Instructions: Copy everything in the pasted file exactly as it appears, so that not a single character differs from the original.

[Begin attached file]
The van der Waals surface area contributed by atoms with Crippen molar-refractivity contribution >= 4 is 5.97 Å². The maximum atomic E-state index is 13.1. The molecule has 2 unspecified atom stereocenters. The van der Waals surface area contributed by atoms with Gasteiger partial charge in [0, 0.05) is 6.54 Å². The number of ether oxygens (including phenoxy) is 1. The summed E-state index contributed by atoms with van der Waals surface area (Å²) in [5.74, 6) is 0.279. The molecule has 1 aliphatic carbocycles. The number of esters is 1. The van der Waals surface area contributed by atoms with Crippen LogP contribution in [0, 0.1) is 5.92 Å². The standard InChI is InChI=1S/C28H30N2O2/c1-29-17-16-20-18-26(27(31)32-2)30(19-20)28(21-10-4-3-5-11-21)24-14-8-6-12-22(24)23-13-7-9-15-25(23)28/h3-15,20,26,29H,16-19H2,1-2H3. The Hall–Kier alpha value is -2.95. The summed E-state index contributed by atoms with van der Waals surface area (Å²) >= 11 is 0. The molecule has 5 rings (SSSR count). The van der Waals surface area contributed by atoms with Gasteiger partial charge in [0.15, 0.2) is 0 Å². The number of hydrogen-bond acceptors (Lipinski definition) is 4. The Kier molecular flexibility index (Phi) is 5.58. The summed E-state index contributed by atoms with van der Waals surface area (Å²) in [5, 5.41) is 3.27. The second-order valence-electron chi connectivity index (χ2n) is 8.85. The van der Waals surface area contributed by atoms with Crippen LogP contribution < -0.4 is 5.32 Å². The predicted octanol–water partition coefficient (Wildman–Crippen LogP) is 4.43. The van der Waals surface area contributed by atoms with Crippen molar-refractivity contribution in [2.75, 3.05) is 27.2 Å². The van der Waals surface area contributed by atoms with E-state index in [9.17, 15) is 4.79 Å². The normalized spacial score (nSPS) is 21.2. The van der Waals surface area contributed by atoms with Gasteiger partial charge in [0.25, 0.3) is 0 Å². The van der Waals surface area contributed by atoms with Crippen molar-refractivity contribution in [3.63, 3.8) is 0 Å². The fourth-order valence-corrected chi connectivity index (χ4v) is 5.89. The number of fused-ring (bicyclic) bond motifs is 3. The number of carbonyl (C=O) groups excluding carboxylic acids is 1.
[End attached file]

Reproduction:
The van der Waals surface area contributed by atoms with Crippen molar-refractivity contribution >= 4 is 5.97 Å². The maximum atomic E-state index is 13.1. The molecule has 2 unspecified atom stereocenters. The van der Waals surface area contributed by atoms with Gasteiger partial charge in [0, 0.05) is 6.54 Å². The number of ether oxygens (including phenoxy) is 1. The summed E-state index contributed by atoms with van der Waals surface area (Å²) in [5.74, 6) is 0.279. The molecule has 1 aliphatic carbocycles. The number of esters is 1. The van der Waals surface area contributed by atoms with Crippen LogP contribution in [0, 0.1) is 5.92 Å². The standard InChI is InChI=1S/C28H30N2O2/c1-29-17-16-20-18-26(27(31)32-2)30(19-20)28(21-10-4-3-5-11-21)24-14-8-6-12-22(24)23-13-7-9-15-25(23)28/h3-15,20,26,29H,16-19H2,1-2H3. The Hall–Kier alpha value is -2.95. The summed E-state index contributed by atoms with van der Waals surface area (Å²) >= 11 is 0. The molecule has 5 rings (SSSR count). The van der Waals surface area contributed by atoms with Gasteiger partial charge in [0.15, 0.2) is 0 Å². The number of hydrogen-bond acceptors (Lipinski definition) is 4. The Kier molecular flexibility index (Phi) is 5.58. The summed E-state index contributed by atoms with van der Waals surface area (Å²) in [5, 5.41) is 3.27. The second-order valence-electron chi connectivity index (χ2n) is 8.85. The van der Waals surface area contributed by atoms with Crippen LogP contribution < -0.4 is 5.32 Å². The predicted octanol–water partition coefficient (Wildman–Crippen LogP) is 4.43. The van der Waals surface area contributed by atoms with Crippen molar-refractivity contribution in [2.75, 3.05) is 27.2 Å². The van der Waals surface area contributed by atoms with E-state index in [9.17, 15) is 4.79 Å². The normalized spacial score (nSPS) is 21.2. The van der Waals surface area contributed by atoms with Gasteiger partial charge in [0.25, 0.3) is 0 Å². The van der Waals surface area contributed by atoms with Crippen molar-refractivity contribution in [3.63, 3.8) is 0 Å². The fourth-order valence-corrected chi connectivity index (χ4v) is 5.89. The number of fused-ring (bicyclic) bond motifs is 3. The number of carbonyl (C=O) groups excluding carboxylic acids is 1.